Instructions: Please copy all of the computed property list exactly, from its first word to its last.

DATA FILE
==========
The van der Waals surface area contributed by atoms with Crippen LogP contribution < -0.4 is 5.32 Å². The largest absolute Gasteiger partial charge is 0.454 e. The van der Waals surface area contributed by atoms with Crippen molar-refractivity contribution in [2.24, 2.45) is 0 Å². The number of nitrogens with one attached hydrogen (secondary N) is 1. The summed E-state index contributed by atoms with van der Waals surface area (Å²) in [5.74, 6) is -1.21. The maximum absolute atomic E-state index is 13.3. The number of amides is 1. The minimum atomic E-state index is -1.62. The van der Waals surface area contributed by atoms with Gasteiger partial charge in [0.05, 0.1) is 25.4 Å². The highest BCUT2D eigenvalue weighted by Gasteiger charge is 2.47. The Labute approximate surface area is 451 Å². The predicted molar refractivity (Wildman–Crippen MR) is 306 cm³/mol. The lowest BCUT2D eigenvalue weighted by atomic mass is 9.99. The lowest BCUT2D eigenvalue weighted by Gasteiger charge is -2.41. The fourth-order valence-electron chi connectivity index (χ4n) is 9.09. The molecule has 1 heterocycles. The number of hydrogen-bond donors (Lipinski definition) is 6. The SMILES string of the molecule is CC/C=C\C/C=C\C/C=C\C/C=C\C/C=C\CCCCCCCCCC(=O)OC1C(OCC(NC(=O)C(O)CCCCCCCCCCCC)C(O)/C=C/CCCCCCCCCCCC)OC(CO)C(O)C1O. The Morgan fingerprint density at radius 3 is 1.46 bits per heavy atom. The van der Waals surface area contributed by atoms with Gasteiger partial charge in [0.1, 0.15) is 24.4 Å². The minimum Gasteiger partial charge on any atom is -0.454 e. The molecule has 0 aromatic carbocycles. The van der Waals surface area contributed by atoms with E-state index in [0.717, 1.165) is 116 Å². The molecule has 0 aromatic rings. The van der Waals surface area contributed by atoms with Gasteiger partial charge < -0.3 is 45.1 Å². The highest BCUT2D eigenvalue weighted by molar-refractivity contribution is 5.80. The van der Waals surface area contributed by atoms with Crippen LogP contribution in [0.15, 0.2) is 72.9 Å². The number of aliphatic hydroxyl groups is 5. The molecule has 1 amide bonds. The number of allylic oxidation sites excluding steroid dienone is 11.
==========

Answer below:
The van der Waals surface area contributed by atoms with Crippen LogP contribution < -0.4 is 5.32 Å². The largest absolute Gasteiger partial charge is 0.454 e. The van der Waals surface area contributed by atoms with Crippen molar-refractivity contribution in [2.24, 2.45) is 0 Å². The number of nitrogens with one attached hydrogen (secondary N) is 1. The summed E-state index contributed by atoms with van der Waals surface area (Å²) in [5.74, 6) is -1.21. The maximum absolute atomic E-state index is 13.3. The number of amides is 1. The minimum atomic E-state index is -1.62. The van der Waals surface area contributed by atoms with Gasteiger partial charge in [0.05, 0.1) is 25.4 Å². The highest BCUT2D eigenvalue weighted by Gasteiger charge is 2.47. The Labute approximate surface area is 451 Å². The predicted molar refractivity (Wildman–Crippen MR) is 306 cm³/mol. The lowest BCUT2D eigenvalue weighted by atomic mass is 9.99. The lowest BCUT2D eigenvalue weighted by Gasteiger charge is -2.41. The fourth-order valence-electron chi connectivity index (χ4n) is 9.09. The molecule has 1 heterocycles. The number of hydrogen-bond donors (Lipinski definition) is 6. The SMILES string of the molecule is CC/C=C\C/C=C\C/C=C\C/C=C\C/C=C\CCCCCCCCCC(=O)OC1C(OCC(NC(=O)C(O)CCCCCCCCCCCC)C(O)/C=C/CCCCCCCCCCCC)OC(CO)C(O)C1O. The Morgan fingerprint density at radius 3 is 1.46 bits per heavy atom. The van der Waals surface area contributed by atoms with Gasteiger partial charge in [0.1, 0.15) is 24.4 Å². The minimum Gasteiger partial charge on any atom is -0.454 e. The molecule has 0 aromatic carbocycles. The van der Waals surface area contributed by atoms with E-state index in [0.717, 1.165) is 116 Å². The molecule has 0 aromatic rings. The van der Waals surface area contributed by atoms with Gasteiger partial charge < -0.3 is 45.1 Å². The highest BCUT2D eigenvalue weighted by molar-refractivity contribution is 5.80. The van der Waals surface area contributed by atoms with Crippen LogP contribution in [0.15, 0.2) is 72.9 Å². The number of aliphatic hydroxyl groups is 5. The molecule has 1 amide bonds. The number of allylic oxidation sites excluding steroid dienone is 11.